At work I’ve been developing with React couple of years and tried my hands with React Native so the topics were familiar. The conference provided crafty new knowledge to learn from and maybe even put to production. Overall the conference was great experience and everything went smoothly. Nice work from the React Finland conference team! And of course thanks to Gofore which sponsored the conference and got me a ticket.

I tweeted my notes from almost every presentation and here’s a recap of the talks. I heard that the videos from the conference will be available shortly.

The New Best Practices — Jani Eväkallio

First day’s keynote was by Jani Eväkallio who talked about “The New Best Practices”. As the talk description wrote “When React was first introduced, it was ridiculed for going against established web development best practices as we knew them. Five years later, React is the gold standard for how we create user interfaces. Along the way, we’ve discovered a new set of tools, design patterns and programming techniques.”

The new best practices were:

  • Build big things from small things
  • Write code for humans first: flow, Typescript, storybook
  • Stay close to the language:
    • helps i.a. linters
  • Always prefer simplicity
  • Don’t break things:
    • Facebook makes React API changes easy to upgrade, depreciation well in advance, migration, documentation. it’s a flow, not versions. Use codemod.
  • Keep an open mind

You ask “what new best practices”? Yep, that’s the thing. We don’t need new best practices as the same concepts like Model-View-Controller and separation of concerns are still valid. We should use best practices which have been proved good before as they also work nicely with React philosophy. Eväkallio also talked why React will be around for a long time. It’s because components and interoperable components are an innovation primitive.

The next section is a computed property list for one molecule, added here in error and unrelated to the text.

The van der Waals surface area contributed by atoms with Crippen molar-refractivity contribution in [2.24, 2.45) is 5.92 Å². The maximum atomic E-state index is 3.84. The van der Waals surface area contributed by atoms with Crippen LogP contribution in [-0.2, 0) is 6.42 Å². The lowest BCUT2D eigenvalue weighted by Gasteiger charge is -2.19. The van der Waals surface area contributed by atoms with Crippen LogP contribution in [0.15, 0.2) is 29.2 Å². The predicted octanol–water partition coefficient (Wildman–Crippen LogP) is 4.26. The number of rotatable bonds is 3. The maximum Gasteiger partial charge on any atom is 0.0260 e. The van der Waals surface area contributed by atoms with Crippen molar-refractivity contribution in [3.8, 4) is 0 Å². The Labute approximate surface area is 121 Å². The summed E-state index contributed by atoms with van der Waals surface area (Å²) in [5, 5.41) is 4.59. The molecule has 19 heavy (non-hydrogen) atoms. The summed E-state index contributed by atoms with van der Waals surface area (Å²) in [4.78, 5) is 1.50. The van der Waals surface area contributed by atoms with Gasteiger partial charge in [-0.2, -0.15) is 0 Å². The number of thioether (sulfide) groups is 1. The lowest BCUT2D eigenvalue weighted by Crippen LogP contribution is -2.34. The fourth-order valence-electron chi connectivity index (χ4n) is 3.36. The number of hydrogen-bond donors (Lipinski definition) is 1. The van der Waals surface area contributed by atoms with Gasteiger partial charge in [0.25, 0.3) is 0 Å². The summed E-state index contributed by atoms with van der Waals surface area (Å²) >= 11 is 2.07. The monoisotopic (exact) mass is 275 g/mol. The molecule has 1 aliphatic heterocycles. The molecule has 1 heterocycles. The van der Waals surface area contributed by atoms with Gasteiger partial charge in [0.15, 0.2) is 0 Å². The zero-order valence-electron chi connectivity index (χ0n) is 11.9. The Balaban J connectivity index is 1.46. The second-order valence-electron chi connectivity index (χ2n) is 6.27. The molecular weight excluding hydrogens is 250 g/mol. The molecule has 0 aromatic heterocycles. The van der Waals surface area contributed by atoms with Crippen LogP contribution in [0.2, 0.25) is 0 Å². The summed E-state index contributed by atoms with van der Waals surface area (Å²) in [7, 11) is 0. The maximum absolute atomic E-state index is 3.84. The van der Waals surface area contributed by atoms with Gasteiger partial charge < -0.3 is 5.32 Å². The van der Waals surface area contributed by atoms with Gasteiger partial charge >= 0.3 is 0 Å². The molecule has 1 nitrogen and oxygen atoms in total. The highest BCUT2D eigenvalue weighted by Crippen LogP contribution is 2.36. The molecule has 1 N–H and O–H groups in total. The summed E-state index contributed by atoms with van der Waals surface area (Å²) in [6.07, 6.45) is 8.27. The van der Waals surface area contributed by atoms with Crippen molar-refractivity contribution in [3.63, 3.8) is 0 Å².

The New Best Practices

Declarative state and side effects — Christian Alfoni

After the keynote it was time to get more practical and Christian Alfoni talked about how we can get help writing our business logic in a declarative manner and see what benefits it gives us. He talked about lessons learned refactoring from Redux to Cerebral and about Cerebral which provides a declarative state and side effects management for popular JavaScript frameworks. Talks slides are available on the Internet.

Alfoni also pointed to Turning the database inside out with Apache Samza. Also that Cerebral had time travel before Dan Abramov presented Live React in his talk Hot Reloading with Time Travel at react-europe 2015

Immer: Immutability made easy — Michel Weststrate

Immutable data structures are a good thing and Michel Weststrate showed Immer which is a tiny package that allows you to work with immutable data structures with unprecedented ease. Managing the state of React app is a huge deal with Redux and any help is welcome. “Immer doesn’t require learning new data structures or update APIs, but instead creates a temporarily shadow tree which can be modified using the standard JavaScript APIs. The shadow tree will be used to generate your next immutable state tree.”